Recent widespread price declines reveal a shaky post-credit US housing market that threatens to plunge even further in 2011. But taking into account typically sluggish winter activity, rock-bottom interest rates and real estate bargains should keep sales slowly climbing. See the following article from Property Wire for more on this.
Falling property prices in the US may be producing an increases in sales but the outlook for the country’s real estate market is still poor as analysts are warning that prices could drop to new lows in 2011.
The latest index from CoreLogic fell 1.5% in August from a year ago, the first annual drop in prices, but individual markets are seeing steeper prices drops. Prices did stay 0.6% above the level in the July, but nationally prices have dropped 28.7% from their peak in April 2006.
In August, 78 of the 100 metropolitan statistical areas surveyed by CoreLogic had price drops, compared to 58 in July, according to Mark Fleming, chief economist for the analytics firm.
Maine had the best outlook with prices rising 5.8%, followed by a 3.7% increase in New York and a 2.5% gain in Connecticut. Prices fell the most in Idaho, down by 14% in August, and there was a 10.4% fall Alabama and a 7.3% drop for Utah.
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According to analysts at Clear Capital a 6%, two month decline in property prices represents a magnitude and speed not seen since March 2009. Its data shows more pronounced price declines than others.
‘At the national level, home prices are clearly experiencing a dramatic drop from the tax credit induced highs, effectively wiping out all of the gains obtained during the flurry of activity just preceding the tax credit expiration in April,’ said Alex Villacorta, senior statistician with the data analytics firm.
Prices are now at the same level as in the middle of April, two weeks prior to the expiration of the federal homebuyer tax credit. The drop, in advance of typical winter housing market slowdowns, paints an ominous picture that will likely show up in other housing indices in the coming months.
The National Association of Realtors said seasonally adjusted sale rose to 4.53 million in September from a downwardly revised 4.12 million in August. The rate continues to move away from the 3.83 million reported in July which was the lowest level recorded since NAR began publishing its reports in 1999.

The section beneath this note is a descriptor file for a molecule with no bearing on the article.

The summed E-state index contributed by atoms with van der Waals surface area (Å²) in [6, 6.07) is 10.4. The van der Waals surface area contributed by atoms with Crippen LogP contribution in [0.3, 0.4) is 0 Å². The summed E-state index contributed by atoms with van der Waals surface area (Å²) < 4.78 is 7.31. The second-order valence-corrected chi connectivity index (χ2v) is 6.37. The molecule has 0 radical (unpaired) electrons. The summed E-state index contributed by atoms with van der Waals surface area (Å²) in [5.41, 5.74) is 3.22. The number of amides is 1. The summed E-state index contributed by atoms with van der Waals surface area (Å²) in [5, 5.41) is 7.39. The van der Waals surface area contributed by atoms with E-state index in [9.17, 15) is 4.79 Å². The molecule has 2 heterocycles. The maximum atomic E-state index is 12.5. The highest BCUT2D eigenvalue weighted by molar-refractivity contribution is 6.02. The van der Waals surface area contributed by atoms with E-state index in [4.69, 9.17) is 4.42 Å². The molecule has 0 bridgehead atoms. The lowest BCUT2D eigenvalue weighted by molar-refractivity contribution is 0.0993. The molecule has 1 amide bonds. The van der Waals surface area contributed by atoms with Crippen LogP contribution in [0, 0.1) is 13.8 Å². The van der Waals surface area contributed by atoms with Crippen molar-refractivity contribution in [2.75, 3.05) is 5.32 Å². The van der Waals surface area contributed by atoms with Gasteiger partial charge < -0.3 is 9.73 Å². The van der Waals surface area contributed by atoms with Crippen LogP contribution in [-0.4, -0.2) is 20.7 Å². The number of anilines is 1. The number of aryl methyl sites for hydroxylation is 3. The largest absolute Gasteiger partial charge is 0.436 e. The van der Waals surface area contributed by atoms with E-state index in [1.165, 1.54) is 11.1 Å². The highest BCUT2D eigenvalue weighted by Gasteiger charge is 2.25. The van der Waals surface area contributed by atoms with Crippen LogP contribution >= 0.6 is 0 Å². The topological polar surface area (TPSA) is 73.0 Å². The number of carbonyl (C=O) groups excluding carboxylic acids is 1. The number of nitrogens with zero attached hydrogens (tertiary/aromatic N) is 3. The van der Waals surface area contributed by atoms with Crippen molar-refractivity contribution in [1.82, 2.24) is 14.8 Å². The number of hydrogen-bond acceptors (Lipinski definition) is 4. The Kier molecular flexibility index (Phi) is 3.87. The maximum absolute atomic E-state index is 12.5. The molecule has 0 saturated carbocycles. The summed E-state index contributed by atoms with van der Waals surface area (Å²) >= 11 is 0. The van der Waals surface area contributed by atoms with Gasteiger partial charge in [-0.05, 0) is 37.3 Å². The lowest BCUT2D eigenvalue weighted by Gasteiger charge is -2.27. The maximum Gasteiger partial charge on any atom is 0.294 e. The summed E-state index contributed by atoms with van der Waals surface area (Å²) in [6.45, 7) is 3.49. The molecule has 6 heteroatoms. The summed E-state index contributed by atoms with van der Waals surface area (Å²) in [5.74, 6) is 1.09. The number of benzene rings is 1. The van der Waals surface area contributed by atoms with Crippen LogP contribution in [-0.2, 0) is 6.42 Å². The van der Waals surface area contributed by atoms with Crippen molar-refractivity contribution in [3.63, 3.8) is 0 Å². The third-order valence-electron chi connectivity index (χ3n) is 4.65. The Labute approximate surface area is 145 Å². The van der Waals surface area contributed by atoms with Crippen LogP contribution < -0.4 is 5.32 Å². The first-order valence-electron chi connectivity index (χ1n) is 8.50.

But existing sales still remain 19.1% below the 5.6 million for September 2009 when demand increased in advance of the initial deadline for the homebuyer tax credit last November.
‘A housing recovery is taking place but will be choppy at times depending on the duration and impact of a foreclosure moratorium. But the overall direction should be a gradual rising trend in home sales with buyers responding to historically low mortgage interest rates and very favorable affordability conditions,’ said Lawrence Yun, NAR chief economist.
NAR, which measures the completed transactions of single family, townhomes, condos and co-ops, said the median price for all housing types was $171,700 in September, down 2.4% from a year earlier. Distressed sales accounted for 35% of sales last month, up slightly from 34% in August and 29% a year earlier.
Florida is an example of how up and down the market can be. Sales of existing single family homes in Florida fell by 8% in September year on year but existing condo sales increased 10%, according to housing data from real estate agents group Florida Realtors.
Ten of Florida’s metropolitan statistical areas reported higher existing condo sales in September, but prices were down significantly, averaging $83,400, down 18% from $102,300 last year, but up 2% over August.
This article has been republished from Property Wire. You can also view this article at Property Wire, an international real estate news site.